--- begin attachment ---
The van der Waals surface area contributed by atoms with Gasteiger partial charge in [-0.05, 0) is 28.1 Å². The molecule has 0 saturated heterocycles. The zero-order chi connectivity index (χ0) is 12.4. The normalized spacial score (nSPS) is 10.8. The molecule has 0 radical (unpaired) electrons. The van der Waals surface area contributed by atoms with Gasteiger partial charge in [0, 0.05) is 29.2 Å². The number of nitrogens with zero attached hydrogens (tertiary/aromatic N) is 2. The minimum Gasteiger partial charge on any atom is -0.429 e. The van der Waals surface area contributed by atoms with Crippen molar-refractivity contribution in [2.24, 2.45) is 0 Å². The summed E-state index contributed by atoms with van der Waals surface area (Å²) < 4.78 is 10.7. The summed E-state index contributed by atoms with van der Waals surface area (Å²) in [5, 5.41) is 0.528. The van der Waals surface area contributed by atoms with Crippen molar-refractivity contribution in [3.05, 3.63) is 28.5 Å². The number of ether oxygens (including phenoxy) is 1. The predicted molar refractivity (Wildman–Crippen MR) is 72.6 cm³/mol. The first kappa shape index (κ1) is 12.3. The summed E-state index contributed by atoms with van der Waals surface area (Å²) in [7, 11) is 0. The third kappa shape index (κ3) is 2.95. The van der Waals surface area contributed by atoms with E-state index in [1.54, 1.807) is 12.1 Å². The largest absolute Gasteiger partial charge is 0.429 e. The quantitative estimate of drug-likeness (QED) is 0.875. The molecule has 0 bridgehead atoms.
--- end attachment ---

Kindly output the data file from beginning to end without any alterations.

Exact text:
The van der Waals surface area contributed by atoms with Gasteiger partial charge in [-0.05, 0) is 28.1 Å². The molecule has 0 saturated heterocycles. The zero-order chi connectivity index (χ0) is 12.4. The normalized spacial score (nSPS) is 10.8. The molecule has 0 radical (unpaired) electrons. The van der Waals surface area contributed by atoms with Gasteiger partial charge in [0, 0.05) is 29.2 Å². The number of nitrogens with zero attached hydrogens (tertiary/aromatic N) is 2. The minimum Gasteiger partial charge on any atom is -0.429 e. The van der Waals surface area contributed by atoms with Crippen molar-refractivity contribution in [2.24, 2.45) is 0 Å². The summed E-state index contributed by atoms with van der Waals surface area (Å²) < 4.78 is 10.7. The summed E-state index contributed by atoms with van der Waals surface area (Å²) in [5, 5.41) is 0.528. The van der Waals surface area contributed by atoms with Crippen molar-refractivity contribution in [3.05, 3.63) is 28.5 Å². The number of ether oxygens (including phenoxy) is 1. The predicted molar refractivity (Wildman–Crippen MR) is 72.6 cm³/mol. The first kappa shape index (κ1) is 12.3. The summed E-state index contributed by atoms with van der Waals surface area (Å²) in [7, 11) is 0. The third kappa shape index (κ3) is 2.95. The van der Waals surface area contributed by atoms with E-state index in [1.54, 1.807) is 12.1 Å². The largest absolute Gasteiger partial charge is 0.429 e. The quantitative estimate of drug-likeness (QED) is 0.875. The molecule has 0 bridgehead atoms.